There was quite the dust up recently over Trump’s remarks about four Democratic congresswomen, a.k.a. ‘The Squad’. He was accused of Racism. Is this accurate? Hard to say since we can’t get into Trump’s head; nor would we want to. He told them to go back to the countries they came from. But on the surface, while his words were de Facto racist, since he targeted women of color, it’s hard to pin the term ‘racist’ on the words themselves. De Facto. Remember when behavior in the pre-1964 South was either de Facto or de Jure racist? De facto referred to social prohibitions that were not in statute while de Jure referred to laws on the books.

Anyway, as troubling was the clear 21st century version of ‘Love it or Leave it’. ‘Back to your country’ was pure Nativism, first seen here in the U.S. in the 1840s when there was a large influx of Irish immigrants, considered ‘sub-human’, violent and brutish. This is deeply disturbing. However not surprising. The divide in America has been growing wider since Joe Wilson, Congressman from South Carolina, shouted ‘you lie’ at Obama during his State of the Union message in 2009. He was referring to the Affordable Care Act.

But America, as I have stated on numerous occasions, has been divided since the founding. I wrote about this divide in ‘The National Marriage: Red and Blue‘. While the Constitution was ratified unanimously, the votes in some states were very close run things. In The Ur Legend, economic collapse causes the US to fracture along geographic lines, but geographies encompass populations of relatively homogeneous cultures. To some degree we see this in America today. People are moving. Sure, for reasons related to everything from taxes to weather; but also by the existing outlook on life and collective identity in those destinations.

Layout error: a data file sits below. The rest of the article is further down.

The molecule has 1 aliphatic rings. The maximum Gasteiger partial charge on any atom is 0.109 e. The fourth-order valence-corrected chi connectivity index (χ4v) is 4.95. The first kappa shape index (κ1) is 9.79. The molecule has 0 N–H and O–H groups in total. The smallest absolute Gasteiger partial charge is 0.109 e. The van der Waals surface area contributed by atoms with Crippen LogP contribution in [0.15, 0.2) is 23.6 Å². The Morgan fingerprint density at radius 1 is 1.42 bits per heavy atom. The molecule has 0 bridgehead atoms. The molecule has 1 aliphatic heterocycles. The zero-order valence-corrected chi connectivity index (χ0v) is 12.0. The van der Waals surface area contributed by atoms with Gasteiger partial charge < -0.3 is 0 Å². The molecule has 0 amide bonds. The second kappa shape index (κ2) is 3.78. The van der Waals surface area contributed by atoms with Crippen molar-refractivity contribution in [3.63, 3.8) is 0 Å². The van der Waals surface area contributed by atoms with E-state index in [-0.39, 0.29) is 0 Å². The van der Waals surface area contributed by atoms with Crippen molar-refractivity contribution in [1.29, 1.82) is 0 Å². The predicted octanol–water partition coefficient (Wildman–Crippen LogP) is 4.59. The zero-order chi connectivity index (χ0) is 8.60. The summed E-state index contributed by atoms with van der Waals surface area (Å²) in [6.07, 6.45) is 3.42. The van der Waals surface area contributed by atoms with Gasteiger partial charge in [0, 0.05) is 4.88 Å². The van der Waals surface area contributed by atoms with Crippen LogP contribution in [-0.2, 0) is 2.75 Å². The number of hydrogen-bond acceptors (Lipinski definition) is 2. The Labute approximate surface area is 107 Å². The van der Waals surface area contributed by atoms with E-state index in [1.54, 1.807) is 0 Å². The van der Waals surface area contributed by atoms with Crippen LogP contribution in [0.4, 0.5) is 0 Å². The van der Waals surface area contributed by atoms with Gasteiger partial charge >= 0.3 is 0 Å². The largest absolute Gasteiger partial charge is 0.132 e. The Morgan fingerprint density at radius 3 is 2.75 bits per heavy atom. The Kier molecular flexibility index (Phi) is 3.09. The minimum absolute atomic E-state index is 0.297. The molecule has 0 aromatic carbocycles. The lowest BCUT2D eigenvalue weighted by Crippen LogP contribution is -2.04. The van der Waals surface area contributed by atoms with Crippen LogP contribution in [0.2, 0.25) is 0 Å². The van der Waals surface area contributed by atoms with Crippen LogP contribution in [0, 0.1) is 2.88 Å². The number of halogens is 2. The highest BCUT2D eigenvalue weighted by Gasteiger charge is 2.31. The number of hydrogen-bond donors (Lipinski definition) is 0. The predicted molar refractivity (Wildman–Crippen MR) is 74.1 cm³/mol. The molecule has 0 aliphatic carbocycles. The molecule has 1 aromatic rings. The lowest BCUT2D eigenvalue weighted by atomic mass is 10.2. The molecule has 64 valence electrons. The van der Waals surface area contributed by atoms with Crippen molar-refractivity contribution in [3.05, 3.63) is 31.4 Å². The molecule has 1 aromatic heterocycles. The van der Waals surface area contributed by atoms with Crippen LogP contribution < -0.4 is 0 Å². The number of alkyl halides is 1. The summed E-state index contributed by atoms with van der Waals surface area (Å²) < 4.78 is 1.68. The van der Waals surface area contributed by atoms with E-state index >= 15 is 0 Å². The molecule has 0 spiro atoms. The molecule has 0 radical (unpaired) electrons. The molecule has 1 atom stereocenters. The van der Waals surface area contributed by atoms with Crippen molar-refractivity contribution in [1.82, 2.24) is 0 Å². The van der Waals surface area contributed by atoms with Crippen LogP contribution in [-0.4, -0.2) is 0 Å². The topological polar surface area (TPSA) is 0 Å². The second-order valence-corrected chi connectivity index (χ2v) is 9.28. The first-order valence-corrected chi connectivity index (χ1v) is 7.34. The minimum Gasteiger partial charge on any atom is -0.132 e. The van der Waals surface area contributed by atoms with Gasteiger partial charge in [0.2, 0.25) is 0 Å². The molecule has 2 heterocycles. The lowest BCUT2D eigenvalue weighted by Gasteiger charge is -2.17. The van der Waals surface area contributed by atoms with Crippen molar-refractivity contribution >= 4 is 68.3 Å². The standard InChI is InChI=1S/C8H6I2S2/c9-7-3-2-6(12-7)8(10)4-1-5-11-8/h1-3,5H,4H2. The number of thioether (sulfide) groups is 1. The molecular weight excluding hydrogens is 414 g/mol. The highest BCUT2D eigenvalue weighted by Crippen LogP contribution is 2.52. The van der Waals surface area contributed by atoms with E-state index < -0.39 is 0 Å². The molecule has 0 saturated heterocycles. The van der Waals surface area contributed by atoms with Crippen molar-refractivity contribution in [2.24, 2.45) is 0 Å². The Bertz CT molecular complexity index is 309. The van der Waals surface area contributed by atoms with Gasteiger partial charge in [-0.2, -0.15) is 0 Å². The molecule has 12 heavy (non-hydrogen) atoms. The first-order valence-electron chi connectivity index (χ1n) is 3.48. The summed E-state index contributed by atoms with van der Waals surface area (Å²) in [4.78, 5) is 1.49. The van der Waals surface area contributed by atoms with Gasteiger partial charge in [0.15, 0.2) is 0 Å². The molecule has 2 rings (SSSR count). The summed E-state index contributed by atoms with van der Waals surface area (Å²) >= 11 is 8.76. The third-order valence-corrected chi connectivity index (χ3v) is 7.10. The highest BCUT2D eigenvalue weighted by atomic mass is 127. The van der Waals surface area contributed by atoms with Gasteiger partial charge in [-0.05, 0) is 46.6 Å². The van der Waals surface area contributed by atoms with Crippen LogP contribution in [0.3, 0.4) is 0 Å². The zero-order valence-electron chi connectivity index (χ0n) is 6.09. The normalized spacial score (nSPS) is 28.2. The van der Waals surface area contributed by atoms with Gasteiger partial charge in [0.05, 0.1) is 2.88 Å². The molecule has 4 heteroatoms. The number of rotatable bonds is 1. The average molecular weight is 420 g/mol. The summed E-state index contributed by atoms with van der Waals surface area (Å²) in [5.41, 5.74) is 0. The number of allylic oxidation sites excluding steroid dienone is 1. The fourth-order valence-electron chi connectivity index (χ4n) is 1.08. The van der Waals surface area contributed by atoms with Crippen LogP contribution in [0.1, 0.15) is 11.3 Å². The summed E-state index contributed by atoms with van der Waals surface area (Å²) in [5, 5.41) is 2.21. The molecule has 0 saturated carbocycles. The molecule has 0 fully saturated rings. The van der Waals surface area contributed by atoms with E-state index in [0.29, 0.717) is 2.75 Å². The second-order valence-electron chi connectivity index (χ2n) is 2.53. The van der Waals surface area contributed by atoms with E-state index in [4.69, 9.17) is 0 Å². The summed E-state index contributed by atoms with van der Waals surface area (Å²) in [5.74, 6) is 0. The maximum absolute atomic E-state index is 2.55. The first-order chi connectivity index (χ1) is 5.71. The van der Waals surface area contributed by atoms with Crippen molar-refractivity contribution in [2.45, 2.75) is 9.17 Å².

In The Girl from Ipanema, the ‘N’ word is used when Kang confronts Mattie: “Nigger. Isn’t that what they call you in your precious Idaho?”. My question, as an author, becomes whether I should use that word if I’m white. Certainly I heard the word used, when I lived in New York, on the Lexington Avenue line to the Bronx. But not by Caucasians. And there is a tradition of Irish comics telling Irish jokes, Italian comics telling Italian jokes: well, you get the idea.

At a dinner I asked a black friend what he thought of the usage of the word in my book. He said he thought it valid if used in a proper literary context. SPOILER: Kang had reason to regret his words and actions.

In Kutusov’s Dream, soldiers from the Rocky Mountain Republic use the word ‘niggur’. This is for historical reasons. The term was used by trappers in the Rocky Mountain West in the 1830s and 1840s. It was used to refer to black, white, red or to themselves by the trappers. My hope is this is taken in the spirit in which it was meant. If not, apologies.

Finally I use the term ‘sand nigger’ on one occasion to refer to Al No-Side’s horde that confronts the forces of the West at Borodino. Since I’ve been referred to myself by this word, my paternal granddad being from Iraq, I guess I feel all right about using it, by the Lexington Avenue Rule.

The question still remains as to what is acceptable and what is not in literature. After reading William S Burrough’s Naked Lunch, I’m not sure there are any ‘out of bounds.’ But I’d like to know what you think.